British children are increasingly out of touch with the natural world, demonstrating an alarming lack of knowledge when it comes to the seasons and indigenous plants and animals. That is the verdict of a compelling new study which highlights a ‘closeted generation’ for whom outdoor activities such as climbing trees, camping and going on country walks are fast becoming a thing of the past.
The survey of 2,000 children aged eight to 12 years was commissioned by TV channel Eden. The study asked a series of questions relating to the natural environment and the results provide an insight into a generation of youngsters who demonstrate a worrying knowledge-gap when it comes to the natural world.
The report suggests that modern children are spending less time outside than at any other time in history, with almost three quarters of British children (73%) spending more time watching TV in any given week than playing outside. A further 36% of respondents admit that they play outside just once a week or less.
This lack of interaction with the natural world is highlighted by the fact that 21% of the children surveyed had never visited a farm, while one in five (20%) have never climbed a tree. Moreover, 40% have never camped outside in a tent and more than a quarter (28%) admit that they have not been on a country walk within the last 12 months.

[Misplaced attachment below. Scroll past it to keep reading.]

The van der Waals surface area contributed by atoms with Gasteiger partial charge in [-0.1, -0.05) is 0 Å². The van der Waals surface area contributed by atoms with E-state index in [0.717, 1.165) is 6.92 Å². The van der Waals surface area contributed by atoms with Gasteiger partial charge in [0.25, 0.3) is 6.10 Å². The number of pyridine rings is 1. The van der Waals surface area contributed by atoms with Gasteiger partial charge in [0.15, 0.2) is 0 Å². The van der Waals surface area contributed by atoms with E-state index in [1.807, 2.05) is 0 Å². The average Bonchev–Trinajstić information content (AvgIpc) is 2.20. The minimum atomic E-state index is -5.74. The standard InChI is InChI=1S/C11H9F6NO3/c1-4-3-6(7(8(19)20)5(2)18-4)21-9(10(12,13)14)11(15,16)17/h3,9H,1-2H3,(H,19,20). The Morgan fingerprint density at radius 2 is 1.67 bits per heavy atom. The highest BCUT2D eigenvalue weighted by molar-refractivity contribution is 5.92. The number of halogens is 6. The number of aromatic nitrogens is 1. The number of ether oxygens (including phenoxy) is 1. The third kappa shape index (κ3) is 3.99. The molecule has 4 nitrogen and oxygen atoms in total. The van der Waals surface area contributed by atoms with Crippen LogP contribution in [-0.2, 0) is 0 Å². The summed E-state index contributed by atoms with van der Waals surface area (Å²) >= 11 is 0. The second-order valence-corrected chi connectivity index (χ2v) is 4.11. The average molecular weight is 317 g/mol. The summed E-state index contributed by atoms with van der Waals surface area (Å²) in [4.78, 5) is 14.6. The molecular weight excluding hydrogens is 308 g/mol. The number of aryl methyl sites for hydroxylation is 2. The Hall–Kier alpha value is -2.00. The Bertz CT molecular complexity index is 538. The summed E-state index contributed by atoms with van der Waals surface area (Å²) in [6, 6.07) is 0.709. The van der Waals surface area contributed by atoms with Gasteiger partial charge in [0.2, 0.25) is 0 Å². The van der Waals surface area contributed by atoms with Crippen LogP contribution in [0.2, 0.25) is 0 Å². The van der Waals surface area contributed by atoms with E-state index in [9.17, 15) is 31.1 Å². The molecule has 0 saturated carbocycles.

The study reveals that the natural knowledge gap is most apparent when it comes to animals and insects. More than half (51%) of British children say that the grey squirrel is native to the UK, and more than a quarter (26%) are unaware of what happens to a bee when it stings you.
There is also widespread confusion when it comes to the seasons with 39% of children believing that birds nest in the autumn and winter and one in ten (10%) believing that cows hibernate in winter. When probed further, nearly half (45%) of the children surveyed were unaware that poisonous snakes live in the UK, while 49% believe that cod is a fresh water fish.
Adrian Wills, Channel Head for Eden, says, “This study shows how far children have become removed from nature and the inspiration that comes from being outdoors. Our Eden Inspires campaign will help children across the UK to re-engage with nature and we hope that by teaming up with Ben Fogle, the next generation will learn to appreciate the excitement of nature on their doorstep.”
The children who were polled, also demonstrated a significant lack of knowledge when it comes to plants. A surprising 18% were unaware that a dock leaf can relieve the sting of a nettle, but a more alarming 17% were unaware that some wild mushrooms can be fatally poisonous.
More than a quarter of the British kids surveyed (26%) could not identify that a horse chestnut tree produces conkers, while more than a fifth (21%) were unable to name the tree that produces an acorn. A further four out of ten (43%) did not know that rubber is produced from trees, a worrying 22% were not aware that trees produce oxygen and more than a third (36%) did not know that the stamen is where pollen is found in a plant.
When asked about the earth, many of the children (45%) were unaware that it takes one day for our planet to rotate once on its axis, and more than a quarter (27%) did not know that the gravitational pull of the moon and the sun creates tides on earth.